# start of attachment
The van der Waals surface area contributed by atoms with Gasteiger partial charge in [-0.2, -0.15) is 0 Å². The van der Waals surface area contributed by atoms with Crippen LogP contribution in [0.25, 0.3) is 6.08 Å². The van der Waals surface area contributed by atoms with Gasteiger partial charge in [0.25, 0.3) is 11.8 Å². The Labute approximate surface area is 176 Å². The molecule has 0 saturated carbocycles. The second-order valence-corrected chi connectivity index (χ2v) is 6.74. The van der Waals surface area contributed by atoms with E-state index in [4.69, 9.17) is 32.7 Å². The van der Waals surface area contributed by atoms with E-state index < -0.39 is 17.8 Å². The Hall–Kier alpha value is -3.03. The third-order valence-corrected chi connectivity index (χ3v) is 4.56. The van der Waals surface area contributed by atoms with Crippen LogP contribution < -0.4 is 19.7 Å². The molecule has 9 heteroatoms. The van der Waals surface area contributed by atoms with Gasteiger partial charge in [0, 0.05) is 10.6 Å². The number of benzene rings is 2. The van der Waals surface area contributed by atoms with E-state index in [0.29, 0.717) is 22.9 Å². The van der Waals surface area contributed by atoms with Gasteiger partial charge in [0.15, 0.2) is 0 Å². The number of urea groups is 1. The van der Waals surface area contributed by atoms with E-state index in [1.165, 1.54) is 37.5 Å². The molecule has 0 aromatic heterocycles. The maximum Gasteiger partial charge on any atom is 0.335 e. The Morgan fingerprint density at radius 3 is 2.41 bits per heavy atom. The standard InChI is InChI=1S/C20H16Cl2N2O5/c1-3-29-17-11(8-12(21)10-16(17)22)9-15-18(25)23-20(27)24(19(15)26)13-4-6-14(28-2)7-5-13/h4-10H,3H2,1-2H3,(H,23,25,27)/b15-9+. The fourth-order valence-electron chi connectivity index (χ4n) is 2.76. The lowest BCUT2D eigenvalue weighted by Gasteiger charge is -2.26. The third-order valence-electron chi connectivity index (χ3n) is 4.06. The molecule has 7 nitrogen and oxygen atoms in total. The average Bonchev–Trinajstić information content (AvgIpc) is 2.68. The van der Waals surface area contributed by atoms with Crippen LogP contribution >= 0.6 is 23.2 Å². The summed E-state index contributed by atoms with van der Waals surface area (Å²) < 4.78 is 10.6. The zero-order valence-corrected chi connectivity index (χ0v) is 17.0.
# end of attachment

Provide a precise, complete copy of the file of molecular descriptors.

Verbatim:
The van der Waals surface area contributed by atoms with Gasteiger partial charge in [-0.2, -0.15) is 0 Å². The van der Waals surface area contributed by atoms with Crippen LogP contribution in [0.25, 0.3) is 6.08 Å². The van der Waals surface area contributed by atoms with Gasteiger partial charge in [0.25, 0.3) is 11.8 Å². The Labute approximate surface area is 176 Å². The molecule has 0 saturated carbocycles. The second-order valence-corrected chi connectivity index (χ2v) is 6.74. The van der Waals surface area contributed by atoms with E-state index in [4.69, 9.17) is 32.7 Å². The van der Waals surface area contributed by atoms with E-state index < -0.39 is 17.8 Å². The Hall–Kier alpha value is -3.03. The third-order valence-corrected chi connectivity index (χ3v) is 4.56. The van der Waals surface area contributed by atoms with Crippen LogP contribution < -0.4 is 19.7 Å². The molecule has 9 heteroatoms. The van der Waals surface area contributed by atoms with Gasteiger partial charge in [0, 0.05) is 10.6 Å². The number of benzene rings is 2. The van der Waals surface area contributed by atoms with E-state index in [0.29, 0.717) is 22.9 Å². The van der Waals surface area contributed by atoms with Gasteiger partial charge in [0.15, 0.2) is 0 Å². The number of urea groups is 1. The van der Waals surface area contributed by atoms with E-state index in [1.165, 1.54) is 37.5 Å². The molecule has 0 aromatic heterocycles. The maximum Gasteiger partial charge on any atom is 0.335 e. The Morgan fingerprint density at radius 3 is 2.41 bits per heavy atom. The standard InChI is InChI=1S/C20H16Cl2N2O5/c1-3-29-17-11(8-12(21)10-16(17)22)9-15-18(25)23-20(27)24(19(15)26)13-4-6-14(28-2)7-5-13/h4-10H,3H2,1-2H3,(H,23,25,27)/b15-9+. The fourth-order valence-electron chi connectivity index (χ4n) is 2.76. The lowest BCUT2D eigenvalue weighted by Gasteiger charge is -2.26. The third-order valence-electron chi connectivity index (χ3n) is 4.06. The molecule has 7 nitrogen and oxygen atoms in total. The average Bonchev–Trinajstić information content (AvgIpc) is 2.68. The van der Waals surface area contributed by atoms with Crippen LogP contribution >= 0.6 is 23.2 Å². The summed E-state index contributed by atoms with van der Waals surface area (Å²) < 4.78 is 10.6. The zero-order valence-corrected chi connectivity index (χ0v) is 17.0.